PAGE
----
Rating: 3.5 stars
“Glass” is the highly anticipated final installment in M. Night Shyamalan’s superhero trilogy. This finale comes almost two decades after Shyamalan’s 2000’s hit, “Unbreakable” starring Bruce Willis and Samuel L. Jackson. “Glass” merges “Unbreakable” with Shyamalan’s 2016 thriller “Split” about a man with dissociative identity disorder. In “Glass” David Dunn (Bruce Willis), Elijah Price (Samuel L. Jackson) and Kevin Wendell Crumb (James McAvoy) are united against a new evil.
The “Unbreakable” trilogy defies the average superhero movie tropes. The heroes do not have a long drawn out back story about how they came to Earth from another planet, they do not wear tights or capes and they are not trying to save the world from an alien invasion. The characters’ humanity is highlighted as the audience learns more about how their special abilities were developed.
In “Unbreakable,” comic books serve an important role in passing down essential truths through generations, a motif that Shyamalan continues in “Glass.” The heroes and villains are real people who teach us right from wrong and moral values throughout society.
Following “Unbreakable,” David Dunn, born with unbreakable bones, continued his vigilante crime-stopping spree while trying to track down Kevin Wendell Crumb, who had fully given in to “the beast” — one of his personalities that turns him into a beast-like monster. Dunn and Crumb face off very early in the movie. As a result, the two men are placed in a psychiatric hospital, where Elijah Price is also being held.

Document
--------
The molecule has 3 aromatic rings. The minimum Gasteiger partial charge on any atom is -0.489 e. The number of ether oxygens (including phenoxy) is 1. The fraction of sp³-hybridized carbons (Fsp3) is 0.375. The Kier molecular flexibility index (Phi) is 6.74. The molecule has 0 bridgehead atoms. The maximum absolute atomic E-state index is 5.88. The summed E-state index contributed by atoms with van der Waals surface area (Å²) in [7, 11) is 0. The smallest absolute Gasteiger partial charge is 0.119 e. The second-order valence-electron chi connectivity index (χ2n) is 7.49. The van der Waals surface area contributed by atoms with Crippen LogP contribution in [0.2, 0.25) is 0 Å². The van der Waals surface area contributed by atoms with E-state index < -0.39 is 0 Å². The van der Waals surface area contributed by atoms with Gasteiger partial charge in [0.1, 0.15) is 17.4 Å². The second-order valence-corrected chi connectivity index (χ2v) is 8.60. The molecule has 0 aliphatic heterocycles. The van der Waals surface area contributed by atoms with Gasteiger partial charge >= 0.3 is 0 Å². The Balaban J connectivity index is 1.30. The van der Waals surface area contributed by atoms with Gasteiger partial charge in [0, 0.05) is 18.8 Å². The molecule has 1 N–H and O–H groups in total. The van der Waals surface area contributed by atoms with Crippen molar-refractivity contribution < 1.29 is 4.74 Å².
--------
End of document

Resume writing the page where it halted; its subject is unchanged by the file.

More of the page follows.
Shyamalan is famous for his twist endings, like in his notorious films “The Sixth Sense” and “The Village.” However, the twist ending in “Glass” is not as satisfying as Shyamalan fans have come to expect. The twist doesn’t give the audience the same “wow” factor that movies like “The Sixth Sense” and “Unbreakable” provide.
“Split” and “Unbreakable” are very different movies and it seemed the production had a difficult time bringing these worlds together due to the fact Crumb and Price are more supervillains than superheroes. As a result, this movie seemed to be more of a sequel to “Split” than “Unbreakable” as a lot of the action focused around Crumb and his different personalities and not around Dunn and Price.
Shyamalan had a $20 million budget for this film. The action scenes in the movie are engaging and typical of any superhero movie, but the film hits a lull about halfway through when the three men are in the psychiatric hospital. This break in the action doesn’t last for long, and picks back up toward the end of the movie just to leave you wanting more.
The ending may not have been as unexpected as Shyamalan fans would have liked, but it does leave the door open for another movie about the superheroes that may come forward after Price, Dunn and Crumb. Shyamalan has the potential to launch a larger superhero universe about inspired superheroes and villains.
Overall, the movie is entertaining but seems a little sloppy. A lot of the key plot points are predictable and boring. I am hoping that Shyamalan can launch a superhero franchise that shows how superheroes become a part of society.